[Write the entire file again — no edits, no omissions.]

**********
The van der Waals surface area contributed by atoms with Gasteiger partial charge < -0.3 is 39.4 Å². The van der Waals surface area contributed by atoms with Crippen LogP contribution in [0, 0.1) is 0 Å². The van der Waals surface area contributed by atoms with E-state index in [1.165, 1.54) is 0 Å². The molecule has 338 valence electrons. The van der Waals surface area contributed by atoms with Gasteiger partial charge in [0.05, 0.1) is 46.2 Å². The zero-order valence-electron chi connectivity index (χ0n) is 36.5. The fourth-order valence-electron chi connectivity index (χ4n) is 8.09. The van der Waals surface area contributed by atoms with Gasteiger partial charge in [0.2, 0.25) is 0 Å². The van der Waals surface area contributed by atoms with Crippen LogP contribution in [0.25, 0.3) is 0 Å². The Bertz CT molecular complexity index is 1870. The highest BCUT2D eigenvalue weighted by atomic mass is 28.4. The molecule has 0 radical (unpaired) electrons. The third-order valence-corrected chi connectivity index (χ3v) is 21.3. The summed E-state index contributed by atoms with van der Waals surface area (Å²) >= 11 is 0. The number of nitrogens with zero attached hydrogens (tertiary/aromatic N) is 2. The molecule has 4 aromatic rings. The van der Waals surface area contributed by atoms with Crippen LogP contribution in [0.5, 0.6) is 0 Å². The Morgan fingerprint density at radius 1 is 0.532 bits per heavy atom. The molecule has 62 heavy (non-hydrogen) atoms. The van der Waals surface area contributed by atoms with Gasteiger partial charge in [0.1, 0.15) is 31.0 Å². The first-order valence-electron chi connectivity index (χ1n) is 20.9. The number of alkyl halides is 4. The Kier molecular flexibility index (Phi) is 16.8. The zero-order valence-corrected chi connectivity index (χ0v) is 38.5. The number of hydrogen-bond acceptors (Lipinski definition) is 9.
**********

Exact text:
The van der Waals surface area contributed by atoms with Gasteiger partial charge < -0.3 is 39.4 Å². The van der Waals surface area contributed by atoms with Crippen LogP contribution in [0, 0.1) is 0 Å². The van der Waals surface area contributed by atoms with E-state index in [1.165, 1.54) is 0 Å². The molecule has 338 valence electrons. The van der Waals surface area contributed by atoms with Gasteiger partial charge in [0.05, 0.1) is 46.2 Å². The zero-order valence-electron chi connectivity index (χ0n) is 36.5. The fourth-order valence-electron chi connectivity index (χ4n) is 8.09. The van der Waals surface area contributed by atoms with Gasteiger partial charge in [0.2, 0.25) is 0 Å². The van der Waals surface area contributed by atoms with Crippen LogP contribution in [0.25, 0.3) is 0 Å². The Bertz CT molecular complexity index is 1870. The highest BCUT2D eigenvalue weighted by atomic mass is 28.4. The molecule has 0 radical (unpaired) electrons. The third-order valence-corrected chi connectivity index (χ3v) is 21.3. The summed E-state index contributed by atoms with van der Waals surface area (Å²) >= 11 is 0. The number of nitrogens with zero attached hydrogens (tertiary/aromatic N) is 2. The molecule has 4 aromatic rings. The van der Waals surface area contributed by atoms with Crippen LogP contribution in [0.5, 0.6) is 0 Å². The Morgan fingerprint density at radius 1 is 0.532 bits per heavy atom. The molecule has 62 heavy (non-hydrogen) atoms. The van der Waals surface area contributed by atoms with Gasteiger partial charge in [0.1, 0.15) is 31.0 Å². The first-order valence-electron chi connectivity index (χ1n) is 20.9. The number of alkyl halides is 4. The Kier molecular flexibility index (Phi) is 16.8. The zero-order valence-corrected chi connectivity index (χ0v) is 38.5. The number of hydrogen-bond acceptors (Lipinski definition) is 9.